As an important remark, we note that the initial vector does not have to be a vector of integers ( and are in the reals). One can think of initial vectors as the actual charge levels of a flash memory programmed using the rank modulation scheme. For most of this paper, we assume that is fixed and known to the decoder. However, this assumption does not necessarily hold in practice. In Appendix 11, we briefly discuss some initial work that considers what to do when is unknown to the decoder.
3 Multipermutation matrices
In this section, we introduce the concept of multipermutation matrices. Although, as in (2.2), we can obtain a multipermutation of length by multiplying an length- initial vector by an permutation matrix, this mapping is not one-to-one. Thus , where the inequality can be strict if there is at least one such that . As a motivating example, let a multipermutation be . Consider the following two permutation matrices
Then , where . In fact there are a total of four permutation matrices that can produce .
To resolve this ambiguity, we now introduce multipermutation matrices, which are defined to be rectangular binary matrices parameterized by a multiplicity vector. Then, we discuss the advantages of using multipermutation matrices vis-a-vis permutation matrices. Finally, we show a theorem that characterizes the convex hull of multipermutation matrices, a theorem that is crucial to our code constructions and decoding algorithms.
3.1 Introducing multipermutation matrices
Recall that is a multiplicity vector of length and . We denote by the set of all distinct multipermutations parameterized by the multiplicity vector . We now define a set of binary matrices that is in a one-to-one correspondence with .
Given a multiplicity vector of length and , we call a binary matrix a multipermutation matrix parameterized by if for all and for all . Denote by the set of all multipermutation matrices parameterized by .
Using this definition, it is easy to build a bijective mapping between multipermutations and multipermutation matrices. When the initial vector is , the mapping can be defined as follows: Let denote a multipermutation. Then, it is uniquely represented by the multipermutation matrix such that if and only if . Conversely, to obtain the multipermutation , one can simply calculate the product .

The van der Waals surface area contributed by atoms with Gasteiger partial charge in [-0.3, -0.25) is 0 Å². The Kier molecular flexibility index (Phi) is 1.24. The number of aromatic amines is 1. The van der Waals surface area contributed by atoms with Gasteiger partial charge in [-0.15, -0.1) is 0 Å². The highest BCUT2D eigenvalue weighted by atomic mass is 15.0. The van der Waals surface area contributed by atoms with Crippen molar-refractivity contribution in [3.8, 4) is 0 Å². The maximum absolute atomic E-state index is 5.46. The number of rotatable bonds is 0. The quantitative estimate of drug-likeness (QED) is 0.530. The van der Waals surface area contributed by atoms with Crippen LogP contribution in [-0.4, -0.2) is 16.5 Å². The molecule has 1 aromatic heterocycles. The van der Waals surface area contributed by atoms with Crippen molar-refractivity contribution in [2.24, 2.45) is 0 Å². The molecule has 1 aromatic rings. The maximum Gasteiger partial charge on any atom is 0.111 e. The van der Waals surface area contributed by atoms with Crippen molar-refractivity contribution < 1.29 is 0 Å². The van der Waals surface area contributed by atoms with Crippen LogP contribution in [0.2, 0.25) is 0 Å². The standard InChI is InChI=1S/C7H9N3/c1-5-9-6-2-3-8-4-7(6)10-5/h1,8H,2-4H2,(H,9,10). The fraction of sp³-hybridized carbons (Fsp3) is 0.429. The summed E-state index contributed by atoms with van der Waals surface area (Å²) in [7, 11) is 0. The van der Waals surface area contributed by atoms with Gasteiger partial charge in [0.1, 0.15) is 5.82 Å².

Let the multiplicity vector be , let , and let Then the corresponding multipermutation matrix is
The row sums of are respectively. Further, .
Let be an initial vector of length with distinct entries. Let and be two multipermutation matrices parameterized by a multiplicity vector . Further, let and . Then if and only if .
Proof First, it is obvious that if then . Next, we show that if then . We prove by contradiction. Assume that there exists two multipermutation matrices and such that and . Then
Since , there exists at least one column such that has a at the -th row and has a at the -th row where . Then the -th entry of would be because all entries of are different. This contradicts the assumption that .
At this point, one may wonder why this one-to-one relationship matters. We now discuss three aspects in which having a one-to-one relationship between multipermutations and multipermutation matrices is beneficial.
3.1.1 Reduction in the number of variables
One immediate advantage of using multipermutation matrices is that they require fewer variables to represent multipermutations. (This was the first issue discussed in the Introduction.) The multipermutation matrix corresponding to a length- multipermutation has size , where is the number of distinct values in the multipermutation.
This benefit can be significant when the multiplicities are large, i.e., when is much smaller than . For example, a triple level cell flash memory has states per cell. If a multipermutation code is of length , then one needs an multipermutation matrix to represent a codeword. The corresponding permutation matrix has size .
3.1.2 Analyzing codes via binary matrices
Also due to the one-to-one relationship, one can use multipermutation matrices as a proxy for multipermutations. By this we mean that one can analyze properties of multipermutation codes by analyzing the associating multipermutation matrices. First, note that a set of multipermutation matrices of cardinality can be mapped to a set of multipermutations of cardinality . This means that one can determine the size of a multipermutation code by characterizing the cardinality of the corresponding set of multipermutation matrices. As an example, in Section 4.3, we analyze the average cardinality of two random coding ensembles. Second, one can determine distance properties of a multipermutation code via the set of multipermutation matrices. One such example is the Hamming distance, which is demonstrated in details in the following.